This is only the beginning. If women’s employment rates were raised to the same level as men’s, GDP would rise 9 percent in the US and 16 percent in Japan, and per capita income in 15 developing countries would rise 14 percent by 2020 and 20 percent by 2030. Providing women with equal access to agricultural resources would reduce the number of undernourished people by as many as 150 million. Women also invest more of their income in their families and communities than men, increasing access to education and health services, which, in turn, reduces poverty.
Girls and women are instrumental to the achievement of sustainable development goals. In a speech at the U.S. Green Building Council in November 2013, Former US Secretary of State Hillary Clinton told the crowd, “… there’s growing evidence that corporations with women in leadership positions, as corporate executives, and in the board, are actually more focused on sustainability.” Women are also uniquely affected by environmental issues such as access to clean water and clean cookstoves, and their insight into product development and outreach is invaluable in developing successful interventions.
Investing in girls and women, particularly their access to maternal and reproductive health services, education, nutrition, employment and political representation, is an investment in a more productive, equitable and sustainable world. Now is the time is to work together across genders, generations, borders and sectors to make sure that the new development framework is able to achieve what the MDGs did not. This requires recognizing that girls and women are central to development and sustainable growth and that we each need to do our part to close the gaps between girls, women and the resources they need. Together, we can reach the shared dream that 29-year old Souleymane Konate from Mali summed up in just one word: “Progress.” GHD
We are in the midst of a mobile revolution, with the number of mobile subscriptions expected to surpass the number of humans on the planet this year. Mobile phones not only connect people to each other,
but to vital health information, commercial markets, and financial services like savings and payment accounts. And these are just early uses, mobile innovation is flourishing in communities around the world.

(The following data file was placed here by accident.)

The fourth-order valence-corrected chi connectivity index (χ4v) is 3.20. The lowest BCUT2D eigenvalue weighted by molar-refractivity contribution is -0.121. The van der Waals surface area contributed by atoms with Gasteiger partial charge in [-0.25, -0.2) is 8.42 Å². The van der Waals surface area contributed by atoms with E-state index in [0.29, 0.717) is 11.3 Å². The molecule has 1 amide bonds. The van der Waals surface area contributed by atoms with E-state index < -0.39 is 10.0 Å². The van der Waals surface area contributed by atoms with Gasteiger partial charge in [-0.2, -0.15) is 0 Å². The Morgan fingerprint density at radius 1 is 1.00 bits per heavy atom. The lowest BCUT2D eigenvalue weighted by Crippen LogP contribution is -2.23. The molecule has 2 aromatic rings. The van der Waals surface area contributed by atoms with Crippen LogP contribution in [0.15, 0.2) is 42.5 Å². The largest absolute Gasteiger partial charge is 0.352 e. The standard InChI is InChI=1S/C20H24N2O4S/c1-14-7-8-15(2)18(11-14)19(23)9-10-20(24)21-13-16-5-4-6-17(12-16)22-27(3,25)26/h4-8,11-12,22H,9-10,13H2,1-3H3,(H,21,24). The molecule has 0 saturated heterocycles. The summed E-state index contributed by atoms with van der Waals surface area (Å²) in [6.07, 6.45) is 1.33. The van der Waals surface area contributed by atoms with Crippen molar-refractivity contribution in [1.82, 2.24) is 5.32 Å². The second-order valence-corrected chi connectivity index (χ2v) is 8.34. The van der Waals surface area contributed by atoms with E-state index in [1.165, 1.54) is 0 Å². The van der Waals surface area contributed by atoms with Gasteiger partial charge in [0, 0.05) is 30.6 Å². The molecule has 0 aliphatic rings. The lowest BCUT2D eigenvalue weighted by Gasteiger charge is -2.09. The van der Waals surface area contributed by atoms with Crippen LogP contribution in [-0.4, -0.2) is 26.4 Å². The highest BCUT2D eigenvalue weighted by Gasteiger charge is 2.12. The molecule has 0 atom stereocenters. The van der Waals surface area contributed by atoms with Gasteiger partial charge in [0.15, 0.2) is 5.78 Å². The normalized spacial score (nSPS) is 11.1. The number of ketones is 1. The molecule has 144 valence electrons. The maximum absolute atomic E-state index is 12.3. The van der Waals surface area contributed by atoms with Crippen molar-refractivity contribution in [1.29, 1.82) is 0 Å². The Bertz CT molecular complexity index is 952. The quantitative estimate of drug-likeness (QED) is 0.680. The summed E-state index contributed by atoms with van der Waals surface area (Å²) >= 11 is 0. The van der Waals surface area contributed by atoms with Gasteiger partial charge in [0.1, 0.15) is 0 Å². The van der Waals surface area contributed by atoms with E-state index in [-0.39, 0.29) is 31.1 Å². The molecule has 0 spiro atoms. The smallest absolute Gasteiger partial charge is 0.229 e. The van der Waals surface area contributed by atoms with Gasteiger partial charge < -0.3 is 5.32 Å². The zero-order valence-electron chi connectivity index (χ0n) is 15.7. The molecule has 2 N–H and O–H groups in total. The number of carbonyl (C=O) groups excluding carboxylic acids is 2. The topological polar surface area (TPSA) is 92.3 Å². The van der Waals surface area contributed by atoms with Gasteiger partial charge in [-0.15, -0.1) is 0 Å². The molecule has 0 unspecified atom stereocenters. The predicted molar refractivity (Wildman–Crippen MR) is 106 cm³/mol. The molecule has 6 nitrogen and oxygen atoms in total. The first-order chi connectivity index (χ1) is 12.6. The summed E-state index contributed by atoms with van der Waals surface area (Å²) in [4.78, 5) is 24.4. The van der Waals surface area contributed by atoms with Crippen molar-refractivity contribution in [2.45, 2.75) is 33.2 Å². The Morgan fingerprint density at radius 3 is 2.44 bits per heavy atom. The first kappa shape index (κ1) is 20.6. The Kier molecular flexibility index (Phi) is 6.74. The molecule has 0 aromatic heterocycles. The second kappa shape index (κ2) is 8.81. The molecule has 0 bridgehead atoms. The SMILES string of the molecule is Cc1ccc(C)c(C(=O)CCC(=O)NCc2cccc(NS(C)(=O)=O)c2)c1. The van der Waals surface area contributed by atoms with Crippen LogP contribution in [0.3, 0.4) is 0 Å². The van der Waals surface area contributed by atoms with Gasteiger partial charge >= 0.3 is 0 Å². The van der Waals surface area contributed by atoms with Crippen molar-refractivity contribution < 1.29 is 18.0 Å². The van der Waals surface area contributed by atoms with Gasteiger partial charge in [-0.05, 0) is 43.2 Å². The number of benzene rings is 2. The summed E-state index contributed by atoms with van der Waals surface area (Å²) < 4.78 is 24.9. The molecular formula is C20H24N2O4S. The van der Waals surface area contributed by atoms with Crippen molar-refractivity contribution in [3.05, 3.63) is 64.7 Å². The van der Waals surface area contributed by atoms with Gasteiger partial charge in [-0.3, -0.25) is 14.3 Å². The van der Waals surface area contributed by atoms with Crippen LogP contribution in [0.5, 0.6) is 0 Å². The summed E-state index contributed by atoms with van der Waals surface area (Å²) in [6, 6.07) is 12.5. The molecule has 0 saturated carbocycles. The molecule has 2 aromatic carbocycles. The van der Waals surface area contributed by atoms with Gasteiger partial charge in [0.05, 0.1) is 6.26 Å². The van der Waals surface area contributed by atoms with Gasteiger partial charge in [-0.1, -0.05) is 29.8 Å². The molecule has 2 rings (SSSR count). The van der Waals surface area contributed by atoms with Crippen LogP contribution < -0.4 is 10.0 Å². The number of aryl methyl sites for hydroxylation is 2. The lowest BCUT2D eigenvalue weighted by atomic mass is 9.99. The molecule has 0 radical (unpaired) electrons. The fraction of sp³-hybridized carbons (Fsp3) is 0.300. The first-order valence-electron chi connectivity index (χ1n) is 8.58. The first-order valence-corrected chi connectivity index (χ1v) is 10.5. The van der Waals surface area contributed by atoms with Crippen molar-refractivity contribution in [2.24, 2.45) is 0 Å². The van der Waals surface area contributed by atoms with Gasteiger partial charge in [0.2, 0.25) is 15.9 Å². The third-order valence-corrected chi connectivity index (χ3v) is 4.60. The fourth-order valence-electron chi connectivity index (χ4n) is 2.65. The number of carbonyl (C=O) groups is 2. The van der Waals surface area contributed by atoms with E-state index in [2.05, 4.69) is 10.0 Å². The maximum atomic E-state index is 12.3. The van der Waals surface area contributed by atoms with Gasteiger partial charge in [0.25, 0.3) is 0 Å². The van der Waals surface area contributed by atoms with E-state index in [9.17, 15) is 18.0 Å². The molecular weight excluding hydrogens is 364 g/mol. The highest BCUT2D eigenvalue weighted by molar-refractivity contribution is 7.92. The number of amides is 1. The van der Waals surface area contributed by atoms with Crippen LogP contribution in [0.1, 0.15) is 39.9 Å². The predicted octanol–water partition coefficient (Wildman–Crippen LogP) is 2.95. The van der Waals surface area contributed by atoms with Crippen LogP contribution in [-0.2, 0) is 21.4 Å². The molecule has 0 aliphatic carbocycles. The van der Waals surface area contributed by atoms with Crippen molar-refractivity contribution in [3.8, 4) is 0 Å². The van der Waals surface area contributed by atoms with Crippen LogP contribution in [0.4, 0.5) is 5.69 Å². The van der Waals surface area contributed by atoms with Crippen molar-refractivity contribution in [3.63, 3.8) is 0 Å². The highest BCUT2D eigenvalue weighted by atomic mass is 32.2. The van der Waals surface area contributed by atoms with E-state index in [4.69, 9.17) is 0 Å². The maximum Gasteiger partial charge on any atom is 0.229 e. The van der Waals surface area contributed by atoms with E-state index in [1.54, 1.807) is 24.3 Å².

With just over 700 days to achieve the Millennium Development Goals (MDGs) – eight goals embraced by the United Nations and governments to improve the lives of the world’s most vulnerable by 2015 – mobile technologies are playing an increasingly important role in accelerating development efforts.
The field of mobile health (mHealth) has shown tremendous promise in recent years to advance, in particular, child and maternal health (MDGs 4 and 5). At this moment, pregnant women – many of whom don’t have easy access to a health worker or facility – are receiving health information through their mobile phones to promote safe pregnancies. Mobile phones are tracking disease outbreaks, speeding up diagnoses, educating citizens on how to stay healthy, and reminding families to vaccinate their children. They are helping frontline health workers provide better care and more effective treatment for their patients, enhancing efforts to eliminate the transmission of HIV from pregnant women to their newborns, promoting the distribution and correct use of bed nets for malaria prevention, and more.
Many of these mHealth projects complement and support the United Nations (UN) Secretary-General’s movement, which brings together governments, companies, multilateral organizations, and civil society to save the lives of women and children. For example, FHI 360 is working on a project to expand access to family planning information for communities in Kenya and Tanzania – one of the international community’s most important requirements to improve maternal and child health and protect the rights of women and girls.
Mobile health efforts are also helping drive progress on other important global challenges beyond maternal and child health. For instance, many mHealth programs are becoming increasingly integrated with financial transactions and mobile money, helping to fight poverty (MDG 1). Mobile technologies are also helping to empower women and promote gender equality (MDG 3) by providing autonomy and access to health and other information and services.
Throughout the world, more than one billion women in developing countries have access to a mobile phone, and nine out of 10 women who use mobile phones say they feel safer and more connected with friends and family. While a mobile gender gap stubbornly persists (a report from GSMA found that women in developing countries are 21 percent less likely to own a phone than men), mobile has begun to have a significant impact on empowering women and giving them greater economic independence and control over their own health. Given these benefits, the UN’s Broadband Commission for Digital Development and other organizations are working to close the information and communication technology (ICT) gender gap. And increasingly, implementers of mobile technology are working to ensure that women and girls, often the beneficiaries of ICT for development projects, are also equal participants in the creation of these interventions and the policies that govern access and use.